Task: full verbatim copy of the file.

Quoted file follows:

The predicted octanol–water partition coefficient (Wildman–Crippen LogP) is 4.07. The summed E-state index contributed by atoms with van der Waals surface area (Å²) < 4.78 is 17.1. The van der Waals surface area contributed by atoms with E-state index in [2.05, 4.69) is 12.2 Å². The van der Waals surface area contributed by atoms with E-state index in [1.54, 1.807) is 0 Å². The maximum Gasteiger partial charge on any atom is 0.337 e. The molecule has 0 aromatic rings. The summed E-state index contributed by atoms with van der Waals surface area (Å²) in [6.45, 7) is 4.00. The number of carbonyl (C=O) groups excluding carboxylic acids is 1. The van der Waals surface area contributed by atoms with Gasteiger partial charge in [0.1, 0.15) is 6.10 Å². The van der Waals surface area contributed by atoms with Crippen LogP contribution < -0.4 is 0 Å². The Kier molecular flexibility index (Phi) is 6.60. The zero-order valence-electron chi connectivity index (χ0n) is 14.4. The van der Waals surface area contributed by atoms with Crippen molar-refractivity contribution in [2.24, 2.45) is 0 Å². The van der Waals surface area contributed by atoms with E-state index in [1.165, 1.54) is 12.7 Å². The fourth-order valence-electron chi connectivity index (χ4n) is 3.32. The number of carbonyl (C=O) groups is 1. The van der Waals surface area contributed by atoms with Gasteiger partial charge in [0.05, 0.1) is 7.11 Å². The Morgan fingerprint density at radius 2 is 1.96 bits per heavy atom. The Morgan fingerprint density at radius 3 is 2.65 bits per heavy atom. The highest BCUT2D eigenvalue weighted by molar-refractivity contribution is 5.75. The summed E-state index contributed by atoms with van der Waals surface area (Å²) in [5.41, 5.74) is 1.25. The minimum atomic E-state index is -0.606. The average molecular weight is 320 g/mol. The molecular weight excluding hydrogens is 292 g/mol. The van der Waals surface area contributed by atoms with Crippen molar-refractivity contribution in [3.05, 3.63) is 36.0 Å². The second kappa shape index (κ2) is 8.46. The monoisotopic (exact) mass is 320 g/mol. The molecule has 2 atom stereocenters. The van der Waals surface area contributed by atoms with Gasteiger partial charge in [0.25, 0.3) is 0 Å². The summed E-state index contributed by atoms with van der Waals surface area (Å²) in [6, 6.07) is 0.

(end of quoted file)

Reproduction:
The predicted octanol–water partition coefficient (Wildman–Crippen LogP) is 4.07. The summed E-state index contributed by atoms with van der Waals surface area (Å²) < 4.78 is 17.1. The van der Waals surface area contributed by atoms with E-state index in [2.05, 4.69) is 12.2 Å². The van der Waals surface area contributed by atoms with E-state index in [1.54, 1.807) is 0 Å². The maximum Gasteiger partial charge on any atom is 0.337 e. The molecule has 0 aromatic rings. The summed E-state index contributed by atoms with van der Waals surface area (Å²) in [6.45, 7) is 4.00. The number of carbonyl (C=O) groups excluding carboxylic acids is 1. The van der Waals surface area contributed by atoms with Gasteiger partial charge in [0.1, 0.15) is 6.10 Å². The van der Waals surface area contributed by atoms with Crippen LogP contribution < -0.4 is 0 Å². The Kier molecular flexibility index (Phi) is 6.60. The zero-order valence-electron chi connectivity index (χ0n) is 14.4. The van der Waals surface area contributed by atoms with Crippen molar-refractivity contribution in [2.24, 2.45) is 0 Å². The van der Waals surface area contributed by atoms with E-state index in [1.165, 1.54) is 12.7 Å². The fourth-order valence-electron chi connectivity index (χ4n) is 3.32. The number of carbonyl (C=O) groups is 1. The van der Waals surface area contributed by atoms with Gasteiger partial charge in [0.05, 0.1) is 7.11 Å². The Morgan fingerprint density at radius 2 is 1.96 bits per heavy atom. The Morgan fingerprint density at radius 3 is 2.65 bits per heavy atom. The highest BCUT2D eigenvalue weighted by molar-refractivity contribution is 5.75. The summed E-state index contributed by atoms with van der Waals surface area (Å²) in [5.41, 5.74) is 1.25. The minimum atomic E-state index is -0.606. The average molecular weight is 320 g/mol. The molecular weight excluding hydrogens is 292 g/mol. The van der Waals surface area contributed by atoms with Crippen molar-refractivity contribution in [3.05, 3.63) is 36.0 Å². The second kappa shape index (κ2) is 8.46. The monoisotopic (exact) mass is 320 g/mol. The molecule has 2 atom stereocenters. The van der Waals surface area contributed by atoms with Gasteiger partial charge in [0.25, 0.3) is 0 Å². The summed E-state index contributed by atoms with van der Waals surface area (Å²) in [6, 6.07) is 0.